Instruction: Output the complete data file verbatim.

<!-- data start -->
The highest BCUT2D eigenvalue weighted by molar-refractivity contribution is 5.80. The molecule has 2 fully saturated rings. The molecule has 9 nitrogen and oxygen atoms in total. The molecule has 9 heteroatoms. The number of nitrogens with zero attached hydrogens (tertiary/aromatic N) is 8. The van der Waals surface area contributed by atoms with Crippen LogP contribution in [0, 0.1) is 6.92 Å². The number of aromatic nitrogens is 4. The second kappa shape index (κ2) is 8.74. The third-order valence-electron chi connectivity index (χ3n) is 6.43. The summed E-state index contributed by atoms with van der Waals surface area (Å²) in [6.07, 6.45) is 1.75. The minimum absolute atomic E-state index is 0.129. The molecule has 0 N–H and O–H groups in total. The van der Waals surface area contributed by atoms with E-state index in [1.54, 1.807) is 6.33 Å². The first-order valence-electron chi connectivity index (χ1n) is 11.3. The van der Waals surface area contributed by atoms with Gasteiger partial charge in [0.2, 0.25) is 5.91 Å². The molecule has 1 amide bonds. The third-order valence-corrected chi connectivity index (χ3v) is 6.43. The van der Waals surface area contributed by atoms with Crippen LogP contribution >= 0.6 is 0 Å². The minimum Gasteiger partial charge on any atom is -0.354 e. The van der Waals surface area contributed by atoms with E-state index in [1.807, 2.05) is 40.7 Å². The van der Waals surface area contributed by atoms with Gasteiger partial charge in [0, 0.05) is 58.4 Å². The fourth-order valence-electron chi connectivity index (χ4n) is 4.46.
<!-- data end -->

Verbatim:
The highest BCUT2D eigenvalue weighted by molar-refractivity contribution is 5.80. The molecule has 2 fully saturated rings. The molecule has 9 nitrogen and oxygen atoms in total. The molecule has 9 heteroatoms. The number of nitrogens with zero attached hydrogens (tertiary/aromatic N) is 8. The van der Waals surface area contributed by atoms with Crippen LogP contribution in [0, 0.1) is 6.92 Å². The number of aromatic nitrogens is 4. The second kappa shape index (κ2) is 8.74. The third-order valence-electron chi connectivity index (χ3n) is 6.43. The summed E-state index contributed by atoms with van der Waals surface area (Å²) in [6.07, 6.45) is 1.75. The minimum absolute atomic E-state index is 0.129. The molecule has 0 N–H and O–H groups in total. The van der Waals surface area contributed by atoms with E-state index in [1.54, 1.807) is 6.33 Å². The first-order valence-electron chi connectivity index (χ1n) is 11.3. The van der Waals surface area contributed by atoms with Gasteiger partial charge in [0.2, 0.25) is 5.91 Å². The molecule has 1 amide bonds. The third-order valence-corrected chi connectivity index (χ3v) is 6.43. The van der Waals surface area contributed by atoms with Crippen LogP contribution >= 0.6 is 0 Å². The minimum Gasteiger partial charge on any atom is -0.354 e. The van der Waals surface area contributed by atoms with E-state index in [1.807, 2.05) is 40.7 Å². The van der Waals surface area contributed by atoms with Gasteiger partial charge in [0, 0.05) is 58.4 Å². The fourth-order valence-electron chi connectivity index (χ4n) is 4.46.